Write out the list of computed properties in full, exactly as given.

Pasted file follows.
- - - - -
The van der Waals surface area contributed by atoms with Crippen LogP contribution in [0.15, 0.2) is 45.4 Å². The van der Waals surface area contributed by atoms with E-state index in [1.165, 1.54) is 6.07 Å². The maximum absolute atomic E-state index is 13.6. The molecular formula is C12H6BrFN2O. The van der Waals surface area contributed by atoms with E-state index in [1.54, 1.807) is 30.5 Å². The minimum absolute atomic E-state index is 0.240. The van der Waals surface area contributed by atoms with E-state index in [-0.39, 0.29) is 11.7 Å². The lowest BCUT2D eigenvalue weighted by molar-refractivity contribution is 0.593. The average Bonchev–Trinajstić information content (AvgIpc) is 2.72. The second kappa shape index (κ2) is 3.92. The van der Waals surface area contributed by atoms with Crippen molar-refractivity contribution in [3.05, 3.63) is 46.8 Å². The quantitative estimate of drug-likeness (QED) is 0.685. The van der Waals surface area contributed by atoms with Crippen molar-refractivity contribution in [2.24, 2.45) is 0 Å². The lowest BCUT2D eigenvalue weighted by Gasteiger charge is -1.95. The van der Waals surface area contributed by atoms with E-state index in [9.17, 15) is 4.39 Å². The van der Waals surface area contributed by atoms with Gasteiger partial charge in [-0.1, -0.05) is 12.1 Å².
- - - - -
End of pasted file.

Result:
The van der Waals surface area contributed by atoms with Crippen LogP contribution in [0.15, 0.2) is 45.4 Å². The van der Waals surface area contributed by atoms with E-state index in [1.165, 1.54) is 6.07 Å². The maximum absolute atomic E-state index is 13.6. The molecular formula is C12H6BrFN2O. The van der Waals surface area contributed by atoms with E-state index in [1.54, 1.807) is 30.5 Å². The minimum absolute atomic E-state index is 0.240. The van der Waals surface area contributed by atoms with E-state index in [-0.39, 0.29) is 11.7 Å². The lowest BCUT2D eigenvalue weighted by molar-refractivity contribution is 0.593. The average Bonchev–Trinajstić information content (AvgIpc) is 2.72. The second kappa shape index (κ2) is 3.92. The van der Waals surface area contributed by atoms with Crippen molar-refractivity contribution in [3.05, 3.63) is 46.8 Å². The quantitative estimate of drug-likeness (QED) is 0.685. The van der Waals surface area contributed by atoms with Crippen molar-refractivity contribution in [2.24, 2.45) is 0 Å². The lowest BCUT2D eigenvalue weighted by Gasteiger charge is -1.95. The van der Waals surface area contributed by atoms with E-state index in [9.17, 15) is 4.39 Å². The van der Waals surface area contributed by atoms with Gasteiger partial charge in [-0.1, -0.05) is 12.1 Å².